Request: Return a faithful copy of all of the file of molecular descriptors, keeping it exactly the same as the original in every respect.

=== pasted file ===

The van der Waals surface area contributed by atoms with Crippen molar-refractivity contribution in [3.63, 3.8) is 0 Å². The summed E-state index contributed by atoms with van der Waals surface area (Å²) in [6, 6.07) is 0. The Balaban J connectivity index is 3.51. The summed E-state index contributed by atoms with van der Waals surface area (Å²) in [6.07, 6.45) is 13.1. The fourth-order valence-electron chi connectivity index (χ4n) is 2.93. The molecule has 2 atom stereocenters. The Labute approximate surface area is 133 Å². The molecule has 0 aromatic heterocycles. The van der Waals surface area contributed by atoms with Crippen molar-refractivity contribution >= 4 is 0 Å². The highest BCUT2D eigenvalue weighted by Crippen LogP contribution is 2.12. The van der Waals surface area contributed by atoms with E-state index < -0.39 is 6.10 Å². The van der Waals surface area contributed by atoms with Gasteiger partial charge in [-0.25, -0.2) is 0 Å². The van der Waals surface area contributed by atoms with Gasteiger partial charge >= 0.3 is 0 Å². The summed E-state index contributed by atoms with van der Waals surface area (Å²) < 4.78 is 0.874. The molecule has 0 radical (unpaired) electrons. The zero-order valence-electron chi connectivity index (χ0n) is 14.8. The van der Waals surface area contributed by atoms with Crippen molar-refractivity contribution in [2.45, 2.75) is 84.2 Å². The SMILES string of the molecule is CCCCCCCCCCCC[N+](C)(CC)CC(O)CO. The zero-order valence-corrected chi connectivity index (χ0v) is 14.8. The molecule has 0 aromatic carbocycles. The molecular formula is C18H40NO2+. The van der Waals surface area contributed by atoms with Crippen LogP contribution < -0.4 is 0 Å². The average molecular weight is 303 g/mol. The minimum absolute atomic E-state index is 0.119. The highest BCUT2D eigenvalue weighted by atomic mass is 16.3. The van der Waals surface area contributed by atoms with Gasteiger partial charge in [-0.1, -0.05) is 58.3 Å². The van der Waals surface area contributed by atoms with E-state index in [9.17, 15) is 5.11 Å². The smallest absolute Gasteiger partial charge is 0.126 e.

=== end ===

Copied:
The van der Waals surface area contributed by atoms with Crippen molar-refractivity contribution in [3.63, 3.8) is 0 Å². The summed E-state index contributed by atoms with van der Waals surface area (Å²) in [6, 6.07) is 0. The Balaban J connectivity index is 3.51. The summed E-state index contributed by atoms with van der Waals surface area (Å²) in [6.07, 6.45) is 13.1. The fourth-order valence-electron chi connectivity index (χ4n) is 2.93. The molecule has 2 atom stereocenters. The Labute approximate surface area is 133 Å². The molecule has 0 aromatic heterocycles. The van der Waals surface area contributed by atoms with Crippen molar-refractivity contribution >= 4 is 0 Å². The highest BCUT2D eigenvalue weighted by Crippen LogP contribution is 2.12. The van der Waals surface area contributed by atoms with E-state index < -0.39 is 6.10 Å². The van der Waals surface area contributed by atoms with Gasteiger partial charge in [-0.25, -0.2) is 0 Å². The van der Waals surface area contributed by atoms with Gasteiger partial charge >= 0.3 is 0 Å². The summed E-state index contributed by atoms with van der Waals surface area (Å²) < 4.78 is 0.874. The molecule has 0 radical (unpaired) electrons. The zero-order valence-electron chi connectivity index (χ0n) is 14.8. The van der Waals surface area contributed by atoms with Crippen molar-refractivity contribution in [2.45, 2.75) is 84.2 Å². The SMILES string of the molecule is CCCCCCCCCCCC[N+](C)(CC)CC(O)CO. The zero-order valence-corrected chi connectivity index (χ0v) is 14.8. The molecule has 0 aromatic carbocycles. The molecular formula is C18H40NO2+. The van der Waals surface area contributed by atoms with Crippen LogP contribution < -0.4 is 0 Å². The average molecular weight is 303 g/mol. The minimum absolute atomic E-state index is 0.119. The highest BCUT2D eigenvalue weighted by atomic mass is 16.3. The van der Waals surface area contributed by atoms with Gasteiger partial charge in [-0.1, -0.05) is 58.3 Å². The van der Waals surface area contributed by atoms with E-state index in [9.17, 15) is 5.11 Å². The smallest absolute Gasteiger partial charge is 0.126 e.